Question about 1977 BMW 320i
Hi Zack, If we're talking about a manual transmission you may have to make modifications to the shift rod on your box. If memory serves correctly I believe there is an extension bracket on top of the box, with the lever fitted through it. The actual selector rod is below it and operated by the lever using the mounting as the fulcrum. The top mount will need to be removed and extended backwards, which will bring the selector lever back too. Make sure that you can select the rearward range of gears. Regards John
Posted on Feb 19, 2012
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Posted on Jan 02, 2017
If the car is grinding when going into reverse, you need to have the clutch bled or repaired.
If it goes into reverse with out grinding, I am sorry to tell you your problem is internal to the gearbox. Bad or damaged Syncro
Posted on Mar 17, 2009
Generally when you have a problem with your car 'popping' out of a gear, it the shifter linkage. Shift linkage has a lot to do with the transmission. I recommend going to a shop you trust and asking them to check the shift linkage and adjust if needed. If that doesn't fix it, its your tranny and that will be expensive.
Posted on Sep 15, 2009
The BMW uses automatic transmissions produced by GM, as do many other manufacturers around the world. From Honda and Suzuki to Rolls Royce and Sterling, GM transmissions are used. The problem is all the cutesy programming and add-ons that the manufacturers upload into the onboard computers, programs intended to convey or impart feelings or performance, luxury, status or power.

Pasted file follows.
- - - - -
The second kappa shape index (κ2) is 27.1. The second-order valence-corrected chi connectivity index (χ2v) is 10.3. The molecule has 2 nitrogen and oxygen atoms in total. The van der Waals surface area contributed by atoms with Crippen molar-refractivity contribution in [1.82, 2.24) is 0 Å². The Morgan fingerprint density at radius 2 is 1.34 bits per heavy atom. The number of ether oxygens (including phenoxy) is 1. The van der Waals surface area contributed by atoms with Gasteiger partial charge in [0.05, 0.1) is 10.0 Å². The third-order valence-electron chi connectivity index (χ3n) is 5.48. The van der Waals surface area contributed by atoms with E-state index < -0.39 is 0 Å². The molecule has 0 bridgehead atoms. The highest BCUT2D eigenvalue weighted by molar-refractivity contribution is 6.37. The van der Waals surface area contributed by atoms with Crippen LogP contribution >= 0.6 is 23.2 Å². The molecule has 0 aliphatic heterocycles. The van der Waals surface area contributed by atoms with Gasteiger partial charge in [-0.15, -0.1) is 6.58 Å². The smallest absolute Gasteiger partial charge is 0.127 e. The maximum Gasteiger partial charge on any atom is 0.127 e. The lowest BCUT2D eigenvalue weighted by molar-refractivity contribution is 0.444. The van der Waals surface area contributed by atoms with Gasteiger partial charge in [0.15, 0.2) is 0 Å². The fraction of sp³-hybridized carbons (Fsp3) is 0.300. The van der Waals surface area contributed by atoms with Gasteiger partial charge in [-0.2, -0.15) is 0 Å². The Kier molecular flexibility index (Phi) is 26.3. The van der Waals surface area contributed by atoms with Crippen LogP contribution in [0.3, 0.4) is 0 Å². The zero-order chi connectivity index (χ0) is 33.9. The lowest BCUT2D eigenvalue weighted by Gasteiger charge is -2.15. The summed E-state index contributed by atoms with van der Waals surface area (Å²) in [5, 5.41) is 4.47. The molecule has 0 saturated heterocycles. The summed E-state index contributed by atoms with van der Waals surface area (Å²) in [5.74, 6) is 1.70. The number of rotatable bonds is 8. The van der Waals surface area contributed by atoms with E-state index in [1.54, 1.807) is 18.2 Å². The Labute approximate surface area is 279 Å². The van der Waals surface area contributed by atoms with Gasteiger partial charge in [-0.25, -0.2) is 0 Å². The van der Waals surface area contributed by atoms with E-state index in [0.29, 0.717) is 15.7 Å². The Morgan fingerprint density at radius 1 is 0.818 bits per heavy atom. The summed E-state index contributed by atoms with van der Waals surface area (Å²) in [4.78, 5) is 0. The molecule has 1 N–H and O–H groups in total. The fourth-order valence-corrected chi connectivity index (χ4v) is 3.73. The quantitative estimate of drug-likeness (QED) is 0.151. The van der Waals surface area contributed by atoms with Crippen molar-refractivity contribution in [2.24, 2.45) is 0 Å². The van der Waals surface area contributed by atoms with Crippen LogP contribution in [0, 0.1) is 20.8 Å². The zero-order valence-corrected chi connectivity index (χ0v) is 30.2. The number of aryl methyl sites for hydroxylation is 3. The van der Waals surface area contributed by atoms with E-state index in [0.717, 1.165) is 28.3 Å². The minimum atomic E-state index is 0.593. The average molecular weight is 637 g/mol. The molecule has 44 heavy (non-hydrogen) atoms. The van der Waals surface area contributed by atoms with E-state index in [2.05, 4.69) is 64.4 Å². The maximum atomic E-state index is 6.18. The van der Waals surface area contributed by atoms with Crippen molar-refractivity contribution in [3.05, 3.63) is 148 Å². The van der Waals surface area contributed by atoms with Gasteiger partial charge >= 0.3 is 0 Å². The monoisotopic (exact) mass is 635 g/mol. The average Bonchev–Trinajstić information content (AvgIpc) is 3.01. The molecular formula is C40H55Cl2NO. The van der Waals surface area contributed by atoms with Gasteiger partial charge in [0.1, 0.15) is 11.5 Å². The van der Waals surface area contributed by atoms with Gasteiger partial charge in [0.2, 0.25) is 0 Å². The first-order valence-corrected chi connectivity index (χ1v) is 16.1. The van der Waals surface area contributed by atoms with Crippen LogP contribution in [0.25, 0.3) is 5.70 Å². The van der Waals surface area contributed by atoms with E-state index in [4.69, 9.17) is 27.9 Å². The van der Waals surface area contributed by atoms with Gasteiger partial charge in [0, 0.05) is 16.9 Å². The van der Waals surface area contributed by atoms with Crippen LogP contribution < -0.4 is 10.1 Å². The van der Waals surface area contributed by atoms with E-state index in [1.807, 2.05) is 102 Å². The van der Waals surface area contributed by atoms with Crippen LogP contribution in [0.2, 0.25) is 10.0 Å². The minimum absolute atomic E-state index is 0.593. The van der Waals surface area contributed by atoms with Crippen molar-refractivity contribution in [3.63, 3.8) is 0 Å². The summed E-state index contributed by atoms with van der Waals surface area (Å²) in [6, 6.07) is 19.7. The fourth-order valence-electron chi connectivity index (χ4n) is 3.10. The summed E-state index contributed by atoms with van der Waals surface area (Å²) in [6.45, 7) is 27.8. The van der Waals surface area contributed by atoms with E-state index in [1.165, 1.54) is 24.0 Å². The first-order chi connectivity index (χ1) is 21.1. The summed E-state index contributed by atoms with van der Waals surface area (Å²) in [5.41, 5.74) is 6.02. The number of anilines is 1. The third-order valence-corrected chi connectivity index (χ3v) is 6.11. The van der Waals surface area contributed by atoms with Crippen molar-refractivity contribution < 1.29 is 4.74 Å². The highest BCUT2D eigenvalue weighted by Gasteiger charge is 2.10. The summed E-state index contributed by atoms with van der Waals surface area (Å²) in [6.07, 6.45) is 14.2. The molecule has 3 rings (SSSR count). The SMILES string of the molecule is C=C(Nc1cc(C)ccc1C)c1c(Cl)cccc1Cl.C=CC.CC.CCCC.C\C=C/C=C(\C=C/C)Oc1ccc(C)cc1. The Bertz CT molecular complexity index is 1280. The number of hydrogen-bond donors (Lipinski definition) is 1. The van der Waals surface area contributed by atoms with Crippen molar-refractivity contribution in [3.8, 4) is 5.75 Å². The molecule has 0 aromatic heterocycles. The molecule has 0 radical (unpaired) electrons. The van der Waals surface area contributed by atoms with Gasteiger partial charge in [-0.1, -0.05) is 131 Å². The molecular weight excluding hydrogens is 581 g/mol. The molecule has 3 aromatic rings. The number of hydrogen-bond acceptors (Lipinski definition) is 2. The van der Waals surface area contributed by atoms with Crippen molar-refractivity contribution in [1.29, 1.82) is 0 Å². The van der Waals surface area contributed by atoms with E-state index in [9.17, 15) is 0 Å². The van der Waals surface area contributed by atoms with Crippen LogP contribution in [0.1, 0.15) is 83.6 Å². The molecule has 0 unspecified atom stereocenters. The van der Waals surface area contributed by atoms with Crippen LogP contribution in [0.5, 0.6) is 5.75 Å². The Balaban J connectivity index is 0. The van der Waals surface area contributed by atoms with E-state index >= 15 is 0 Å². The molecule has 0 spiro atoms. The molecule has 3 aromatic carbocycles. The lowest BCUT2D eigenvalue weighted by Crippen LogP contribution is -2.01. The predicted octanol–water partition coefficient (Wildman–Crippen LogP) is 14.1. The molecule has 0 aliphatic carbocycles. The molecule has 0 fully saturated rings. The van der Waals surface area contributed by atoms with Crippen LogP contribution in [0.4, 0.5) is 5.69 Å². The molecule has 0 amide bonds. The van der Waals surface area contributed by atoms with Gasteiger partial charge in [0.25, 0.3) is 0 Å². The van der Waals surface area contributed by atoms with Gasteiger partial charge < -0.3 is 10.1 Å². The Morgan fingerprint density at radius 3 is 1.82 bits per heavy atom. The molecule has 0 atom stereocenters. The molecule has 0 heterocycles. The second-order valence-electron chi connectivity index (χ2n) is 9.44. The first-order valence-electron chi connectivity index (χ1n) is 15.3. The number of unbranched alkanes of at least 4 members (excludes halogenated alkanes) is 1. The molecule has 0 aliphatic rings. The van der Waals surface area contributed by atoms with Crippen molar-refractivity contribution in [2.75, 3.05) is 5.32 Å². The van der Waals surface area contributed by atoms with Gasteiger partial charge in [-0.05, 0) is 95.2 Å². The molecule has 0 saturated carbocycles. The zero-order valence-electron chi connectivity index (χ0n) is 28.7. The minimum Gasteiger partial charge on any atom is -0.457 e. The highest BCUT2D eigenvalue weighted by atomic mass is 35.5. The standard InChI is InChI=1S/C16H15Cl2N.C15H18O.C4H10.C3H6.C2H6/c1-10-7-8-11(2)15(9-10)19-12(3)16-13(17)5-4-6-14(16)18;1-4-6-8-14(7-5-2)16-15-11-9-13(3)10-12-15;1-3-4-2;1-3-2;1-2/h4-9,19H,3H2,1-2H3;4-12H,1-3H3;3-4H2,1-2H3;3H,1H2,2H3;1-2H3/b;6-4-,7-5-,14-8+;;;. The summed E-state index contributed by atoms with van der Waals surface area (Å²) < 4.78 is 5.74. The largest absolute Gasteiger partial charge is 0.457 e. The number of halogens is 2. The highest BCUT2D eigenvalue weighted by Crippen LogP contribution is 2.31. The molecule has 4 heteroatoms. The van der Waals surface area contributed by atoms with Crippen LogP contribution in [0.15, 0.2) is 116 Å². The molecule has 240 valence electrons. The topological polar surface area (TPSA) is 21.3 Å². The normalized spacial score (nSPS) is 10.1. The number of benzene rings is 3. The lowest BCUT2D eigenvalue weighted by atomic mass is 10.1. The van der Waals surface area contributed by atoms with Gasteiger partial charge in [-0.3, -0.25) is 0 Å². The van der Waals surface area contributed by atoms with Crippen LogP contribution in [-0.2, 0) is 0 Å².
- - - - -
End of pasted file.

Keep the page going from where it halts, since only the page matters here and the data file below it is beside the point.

At the end of the day, an automatic transmission is really only responsible for changing from one gear to the next to move the car in the desired direction, and internally, the transmissions in use in several brands world are still just GM automatics, and when they are abused, they fail.
If your car has over 75,000 miles on it, what you have described is a dead 1-2 and 3-4 clutch pack, a damaged sun gear reaction shell, and soon the transmission will suffer hard part damage internally, and then you will go only at the end of a tow truck. Before that happens, quit driving the car and have the transmission rebuilt. Tell the buiilder you want it built much stronger than stock. This will cost you about 500-800 bucks more than a stock rebuild, but it is worth it, trust me. Do that, and you can drive it like you stole it.
I have been building engines and transmissions for thirty-five years, and I know what is wrong with your car. No fluid and filter change, or fluid additive will fix this one. Sorry; I know that is not what you wanted to hear.
Posted on Feb 22, 2010
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